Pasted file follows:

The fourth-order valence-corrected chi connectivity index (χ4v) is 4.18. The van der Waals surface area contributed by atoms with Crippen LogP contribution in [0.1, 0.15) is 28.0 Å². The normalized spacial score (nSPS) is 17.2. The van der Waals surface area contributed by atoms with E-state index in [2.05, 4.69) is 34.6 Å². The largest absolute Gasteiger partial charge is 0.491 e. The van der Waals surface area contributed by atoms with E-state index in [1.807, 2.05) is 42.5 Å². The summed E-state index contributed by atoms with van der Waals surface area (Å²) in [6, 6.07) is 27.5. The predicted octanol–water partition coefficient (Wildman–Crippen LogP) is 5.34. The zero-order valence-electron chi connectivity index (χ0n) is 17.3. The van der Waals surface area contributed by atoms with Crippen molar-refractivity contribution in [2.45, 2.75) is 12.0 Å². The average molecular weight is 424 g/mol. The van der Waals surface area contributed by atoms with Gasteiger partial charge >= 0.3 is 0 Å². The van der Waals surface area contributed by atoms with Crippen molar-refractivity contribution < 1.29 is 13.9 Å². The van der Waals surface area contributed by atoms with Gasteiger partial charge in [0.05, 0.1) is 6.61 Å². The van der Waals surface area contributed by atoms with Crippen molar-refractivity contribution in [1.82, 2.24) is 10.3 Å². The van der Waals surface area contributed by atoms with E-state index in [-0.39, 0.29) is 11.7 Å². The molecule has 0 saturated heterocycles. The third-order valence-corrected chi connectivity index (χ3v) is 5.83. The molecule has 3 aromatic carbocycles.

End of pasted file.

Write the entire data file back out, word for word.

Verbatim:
The fourth-order valence-corrected chi connectivity index (χ4v) is 4.18. The van der Waals surface area contributed by atoms with Crippen LogP contribution in [0.1, 0.15) is 28.0 Å². The normalized spacial score (nSPS) is 17.2. The van der Waals surface area contributed by atoms with E-state index in [2.05, 4.69) is 34.6 Å². The largest absolute Gasteiger partial charge is 0.491 e. The van der Waals surface area contributed by atoms with E-state index in [1.807, 2.05) is 42.5 Å². The summed E-state index contributed by atoms with van der Waals surface area (Å²) in [6, 6.07) is 27.5. The predicted octanol–water partition coefficient (Wildman–Crippen LogP) is 5.34. The zero-order valence-electron chi connectivity index (χ0n) is 17.3. The van der Waals surface area contributed by atoms with Crippen molar-refractivity contribution in [2.45, 2.75) is 12.0 Å². The average molecular weight is 424 g/mol. The van der Waals surface area contributed by atoms with Gasteiger partial charge >= 0.3 is 0 Å². The van der Waals surface area contributed by atoms with Crippen molar-refractivity contribution < 1.29 is 13.9 Å². The van der Waals surface area contributed by atoms with Gasteiger partial charge in [0.05, 0.1) is 6.61 Å². The van der Waals surface area contributed by atoms with Crippen molar-refractivity contribution in [1.82, 2.24) is 10.3 Å². The van der Waals surface area contributed by atoms with E-state index in [-0.39, 0.29) is 11.7 Å². The molecule has 0 saturated heterocycles. The third-order valence-corrected chi connectivity index (χ3v) is 5.83. The molecule has 3 aromatic carbocycles.